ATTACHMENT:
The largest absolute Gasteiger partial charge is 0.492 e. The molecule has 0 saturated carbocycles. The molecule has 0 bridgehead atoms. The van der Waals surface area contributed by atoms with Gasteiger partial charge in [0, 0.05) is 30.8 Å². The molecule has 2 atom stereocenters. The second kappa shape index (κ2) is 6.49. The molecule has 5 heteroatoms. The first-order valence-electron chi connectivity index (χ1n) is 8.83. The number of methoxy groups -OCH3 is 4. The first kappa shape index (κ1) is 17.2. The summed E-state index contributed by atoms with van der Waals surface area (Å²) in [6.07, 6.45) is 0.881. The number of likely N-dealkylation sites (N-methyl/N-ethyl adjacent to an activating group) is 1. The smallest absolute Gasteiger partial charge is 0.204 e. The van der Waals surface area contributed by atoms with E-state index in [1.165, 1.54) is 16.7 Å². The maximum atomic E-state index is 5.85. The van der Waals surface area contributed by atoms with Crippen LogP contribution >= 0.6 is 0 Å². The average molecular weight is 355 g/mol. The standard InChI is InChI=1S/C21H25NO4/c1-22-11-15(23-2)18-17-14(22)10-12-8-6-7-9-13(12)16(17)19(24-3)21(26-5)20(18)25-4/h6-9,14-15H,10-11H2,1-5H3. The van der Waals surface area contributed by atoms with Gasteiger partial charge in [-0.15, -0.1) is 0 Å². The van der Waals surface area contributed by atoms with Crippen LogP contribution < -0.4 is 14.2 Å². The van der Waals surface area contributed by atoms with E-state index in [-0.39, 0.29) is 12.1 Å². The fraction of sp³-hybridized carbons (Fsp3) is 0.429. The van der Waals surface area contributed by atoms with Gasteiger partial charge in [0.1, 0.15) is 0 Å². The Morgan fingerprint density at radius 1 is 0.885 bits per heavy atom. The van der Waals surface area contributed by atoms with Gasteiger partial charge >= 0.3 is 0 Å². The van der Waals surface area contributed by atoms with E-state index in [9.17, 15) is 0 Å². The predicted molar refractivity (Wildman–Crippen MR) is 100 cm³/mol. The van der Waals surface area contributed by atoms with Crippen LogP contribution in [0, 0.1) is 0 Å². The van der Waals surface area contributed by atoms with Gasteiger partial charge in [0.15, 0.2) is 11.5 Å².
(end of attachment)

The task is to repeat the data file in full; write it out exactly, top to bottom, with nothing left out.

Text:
The largest absolute Gasteiger partial charge is 0.492 e. The molecule has 0 saturated carbocycles. The molecule has 0 bridgehead atoms. The van der Waals surface area contributed by atoms with Gasteiger partial charge in [0, 0.05) is 30.8 Å². The molecule has 2 atom stereocenters. The second kappa shape index (κ2) is 6.49. The molecule has 5 heteroatoms. The first-order valence-electron chi connectivity index (χ1n) is 8.83. The number of methoxy groups -OCH3 is 4. The first kappa shape index (κ1) is 17.2. The summed E-state index contributed by atoms with van der Waals surface area (Å²) in [6.07, 6.45) is 0.881. The number of likely N-dealkylation sites (N-methyl/N-ethyl adjacent to an activating group) is 1. The smallest absolute Gasteiger partial charge is 0.204 e. The van der Waals surface area contributed by atoms with E-state index in [1.165, 1.54) is 16.7 Å². The maximum atomic E-state index is 5.85. The van der Waals surface area contributed by atoms with Crippen LogP contribution >= 0.6 is 0 Å². The average molecular weight is 355 g/mol. The standard InChI is InChI=1S/C21H25NO4/c1-22-11-15(23-2)18-17-14(22)10-12-8-6-7-9-13(12)16(17)19(24-3)21(26-5)20(18)25-4/h6-9,14-15H,10-11H2,1-5H3. The van der Waals surface area contributed by atoms with Gasteiger partial charge in [-0.15, -0.1) is 0 Å². The van der Waals surface area contributed by atoms with Crippen LogP contribution < -0.4 is 14.2 Å². The van der Waals surface area contributed by atoms with E-state index in [-0.39, 0.29) is 12.1 Å². The fraction of sp³-hybridized carbons (Fsp3) is 0.429. The van der Waals surface area contributed by atoms with Gasteiger partial charge in [0.1, 0.15) is 0 Å². The Morgan fingerprint density at radius 1 is 0.885 bits per heavy atom. The van der Waals surface area contributed by atoms with Gasteiger partial charge >= 0.3 is 0 Å². The van der Waals surface area contributed by atoms with E-state index in [9.17, 15) is 0 Å². The predicted molar refractivity (Wildman–Crippen MR) is 100 cm³/mol. The van der Waals surface area contributed by atoms with Crippen LogP contribution in [0, 0.1) is 0 Å². The van der Waals surface area contributed by atoms with Gasteiger partial charge in [0.15, 0.2) is 11.5 Å².